Gender diversity and equality are increasingly coming under the spotlight on Wall Street (see also The Fearless Girl Beckons). The 2017 proxy season was no different. Activist investors, such as Arjuna Capital and Pax World Management, actively targeted Wall Street banks, encouraging them to tackle the gender pay gap.
During the 2017 proxy season, most of Wall Street’s largest banks – including Wells Fargo, Citigroup, Bank of America and JP Morgan – faced gender pay gap proposals on their ballots. The notable exception was Goldman Sachs. They narrowly avoided a proposal by Pax Management, but only after agreeing to improve their disclosure.
Arjuna Capital and Pax World Management claim to have focused their efforts on the banking giants in 2017, because they believe these companies have some of the most significant pay disparities. Arjuna was encouraged by its previous successes within the US tech sector, where seven of the largest companies, including Amazon, eBay and Apple, began to address the issue.
The significance of shareholder activism becomes clear when you look at last year’s AGM outcomes. In 2016, Citigroup was the only one of the aforementioned banks to face a gender pay gap proposal on its ballot. It received a meager 4.8% support. This year support was still poor, but slightly better at an average of around 14.5%. The boards of the targeted companies, however, all recommended voting against the proposals. Citigroup stated that a gender pay gap report would be “costly and time consuming”. JP Morgan cited a long list of external recognitions it received for promoting diversity, to their minds, rendering the proposal unwarranted.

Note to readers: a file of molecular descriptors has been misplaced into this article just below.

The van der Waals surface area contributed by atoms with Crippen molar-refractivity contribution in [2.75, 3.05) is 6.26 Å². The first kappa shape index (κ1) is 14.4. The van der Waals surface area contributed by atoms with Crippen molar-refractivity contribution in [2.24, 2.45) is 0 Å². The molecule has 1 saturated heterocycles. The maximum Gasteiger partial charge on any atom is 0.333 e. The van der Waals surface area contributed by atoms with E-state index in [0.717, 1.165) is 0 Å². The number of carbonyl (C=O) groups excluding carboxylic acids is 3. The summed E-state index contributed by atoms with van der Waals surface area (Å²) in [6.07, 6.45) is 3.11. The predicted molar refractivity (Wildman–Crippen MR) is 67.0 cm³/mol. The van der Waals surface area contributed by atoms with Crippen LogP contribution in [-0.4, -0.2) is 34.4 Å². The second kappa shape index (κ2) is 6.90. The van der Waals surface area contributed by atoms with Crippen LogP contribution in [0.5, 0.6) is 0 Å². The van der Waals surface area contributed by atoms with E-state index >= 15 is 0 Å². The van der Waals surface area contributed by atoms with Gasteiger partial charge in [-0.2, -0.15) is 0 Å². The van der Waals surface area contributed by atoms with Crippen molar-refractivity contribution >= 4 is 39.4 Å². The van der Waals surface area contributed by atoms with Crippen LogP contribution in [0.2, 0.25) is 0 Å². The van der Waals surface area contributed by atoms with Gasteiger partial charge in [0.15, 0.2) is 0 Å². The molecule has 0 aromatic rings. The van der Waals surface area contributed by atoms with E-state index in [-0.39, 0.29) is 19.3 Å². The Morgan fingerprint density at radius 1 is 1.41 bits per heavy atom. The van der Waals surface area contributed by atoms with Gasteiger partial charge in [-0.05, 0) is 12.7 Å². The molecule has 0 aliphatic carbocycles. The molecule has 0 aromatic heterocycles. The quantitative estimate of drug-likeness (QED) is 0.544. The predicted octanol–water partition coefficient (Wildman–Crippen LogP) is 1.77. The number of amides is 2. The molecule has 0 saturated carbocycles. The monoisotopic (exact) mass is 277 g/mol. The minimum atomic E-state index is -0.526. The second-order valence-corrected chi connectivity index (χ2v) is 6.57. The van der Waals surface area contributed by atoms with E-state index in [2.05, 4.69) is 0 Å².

Addressing the Gender Pay Gap: Shareholder Activism vs Regulation
On the other side of the Atlantic, the UK enacted a law in April that would make gender pay gap disclosure a legal requirement. Both public and private companies with more than 250 employees will be obliged to disclose pay gaps by April 2018. This requirement covers about half of the UK workforce. Employers have criticized the requirement as being too burdensome, complex and time-consuming. The majority of companies do not yet have complete information on roles and potential discrepancies within their organizations.
It will be interesting to observe how the two approaches on opposite sides of the Atlantic develop. In the US, companies are free to find the most efficient way of closing the gap on their own terms. The question is whether shareholder activism will be sufficient to move companies to action, making cumbersome regulatory intervention unnecessary.
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